Doing away with reset scrums and eliminating “upright face-to-face” tackles would significantly reduce the risk of coronavirus transmission, according to a new study by World Rugby.
World Rugby also advises making a change of jerseys and headgear at half-time compulsory, banning huddles on the pitch and outlawing spitting. Players washing their hands and face with soap for 20 seconds and frequently changing balls during matches has also been proposed. Eliminating reset scrums would be the most significant move however, and one that would be welcomed in many quarters given the delays they can cause.
The findings will be put to World Rugby’s executive committee this week to consider any temporary law guidelines which would be adopted by the unions at their own discretion. At the very least the study – which examines transmission risk via saliva and sweat – is likely to lead to a clampdown by referees on the time it takes to reset scrums as well as upright tackles.
The study states that eliminating reset scrums would lead to a 30% reduction in “high-transmission risk exposure time”, having identified second-rows and props as the playing positions most at risk. Based on guidelines from the World Health Organization that define high-risk transition as players being within one metre for 15 cumulative minutes, World Rugby has found that the average exposure time for second-rows and props is 13.4 minutes and, significantly, reset scrums account for 3.6 minutes. In total, scrums are identified as making up 50% of high-risk exposure time during an 80-minute match.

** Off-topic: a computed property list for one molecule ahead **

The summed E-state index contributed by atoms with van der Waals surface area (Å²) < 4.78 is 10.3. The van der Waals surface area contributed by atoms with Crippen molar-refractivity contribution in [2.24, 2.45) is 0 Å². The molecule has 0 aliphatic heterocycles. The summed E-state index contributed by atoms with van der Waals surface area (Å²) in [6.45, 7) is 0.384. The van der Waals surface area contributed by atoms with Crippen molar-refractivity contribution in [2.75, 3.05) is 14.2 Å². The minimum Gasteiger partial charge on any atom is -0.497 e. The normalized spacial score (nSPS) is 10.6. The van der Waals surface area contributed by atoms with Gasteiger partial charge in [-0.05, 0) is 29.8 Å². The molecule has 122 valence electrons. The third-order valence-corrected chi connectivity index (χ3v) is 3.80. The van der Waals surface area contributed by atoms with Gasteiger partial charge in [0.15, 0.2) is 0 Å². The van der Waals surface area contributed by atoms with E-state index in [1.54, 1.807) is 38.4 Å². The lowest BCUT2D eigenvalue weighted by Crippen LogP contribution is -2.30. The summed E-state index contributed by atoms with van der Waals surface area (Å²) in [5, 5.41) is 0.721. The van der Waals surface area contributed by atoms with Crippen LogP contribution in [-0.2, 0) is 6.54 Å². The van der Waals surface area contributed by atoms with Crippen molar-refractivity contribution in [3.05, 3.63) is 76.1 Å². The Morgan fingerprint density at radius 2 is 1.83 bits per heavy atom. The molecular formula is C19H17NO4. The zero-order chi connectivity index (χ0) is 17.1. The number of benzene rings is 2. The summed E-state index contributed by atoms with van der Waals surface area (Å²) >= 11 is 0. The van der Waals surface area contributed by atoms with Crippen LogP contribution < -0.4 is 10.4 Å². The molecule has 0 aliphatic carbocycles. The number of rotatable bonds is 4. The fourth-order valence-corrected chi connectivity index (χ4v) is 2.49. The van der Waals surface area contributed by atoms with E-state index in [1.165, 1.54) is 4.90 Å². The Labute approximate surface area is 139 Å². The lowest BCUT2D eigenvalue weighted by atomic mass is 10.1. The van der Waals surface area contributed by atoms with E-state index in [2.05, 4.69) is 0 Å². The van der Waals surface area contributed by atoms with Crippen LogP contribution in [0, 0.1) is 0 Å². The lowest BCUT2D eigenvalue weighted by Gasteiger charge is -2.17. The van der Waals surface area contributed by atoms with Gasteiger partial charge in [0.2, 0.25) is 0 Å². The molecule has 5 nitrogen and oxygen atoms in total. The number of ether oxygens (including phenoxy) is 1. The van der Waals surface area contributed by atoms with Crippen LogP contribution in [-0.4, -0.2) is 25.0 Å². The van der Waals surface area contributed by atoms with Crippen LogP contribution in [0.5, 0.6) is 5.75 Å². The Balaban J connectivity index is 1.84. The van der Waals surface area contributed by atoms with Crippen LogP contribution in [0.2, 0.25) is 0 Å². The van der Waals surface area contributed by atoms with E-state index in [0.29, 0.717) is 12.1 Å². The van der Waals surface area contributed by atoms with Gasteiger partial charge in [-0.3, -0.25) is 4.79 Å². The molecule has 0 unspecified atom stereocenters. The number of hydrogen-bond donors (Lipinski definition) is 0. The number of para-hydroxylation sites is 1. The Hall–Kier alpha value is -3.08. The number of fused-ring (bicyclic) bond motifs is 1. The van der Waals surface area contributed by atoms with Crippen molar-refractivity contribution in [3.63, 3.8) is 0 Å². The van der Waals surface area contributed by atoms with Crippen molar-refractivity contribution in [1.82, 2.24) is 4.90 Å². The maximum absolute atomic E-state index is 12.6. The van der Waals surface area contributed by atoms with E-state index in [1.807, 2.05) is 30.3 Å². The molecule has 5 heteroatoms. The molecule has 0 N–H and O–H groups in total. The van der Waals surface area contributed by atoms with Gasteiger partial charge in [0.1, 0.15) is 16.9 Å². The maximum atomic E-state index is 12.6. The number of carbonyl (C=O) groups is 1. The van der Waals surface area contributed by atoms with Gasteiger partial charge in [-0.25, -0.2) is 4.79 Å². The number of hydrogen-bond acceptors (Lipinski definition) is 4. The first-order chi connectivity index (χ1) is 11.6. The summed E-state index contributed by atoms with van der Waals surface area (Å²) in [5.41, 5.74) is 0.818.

World Rugby has long since been attempting to rid the game of upright tackles, having identified them as a key contributor to head injuries. Tackles when the defender went into contact upright and with force were found to be the most dangerous in a study that led to World Rugby introducing its high tackle framework before last year’s World Cup. The new study states that removing upright tackles from the game would “decrease the frequency of high-risk exposure events by 20%”.
Premiership clubs intend to continue with their tender process for coronavirus testing kits despite the government stating testing is not mandatory before returning to contact training in its “step two” guidelines.
Following a Professional Game Board meeting last week it was decided that Premiership clubs would not return to individual training – step one of the government’s guidelines – for at least two weeks. It is understood that a number of clubs had concerns over the cost of testing – around £20,000 a week – particularly if players had to be taken off furlough without a resumption date set but the latest announcement is not being taken as a green light to begin training without a testing regime.
It is understood the hold-up before returning to step one is in part due to the stringent protocols being compiled by the RFU’s chief doctor, Simon Kemp. They include that players must not use public transport to travel to training, that balls must not be shared or passed in training and that no food can be consumed on site.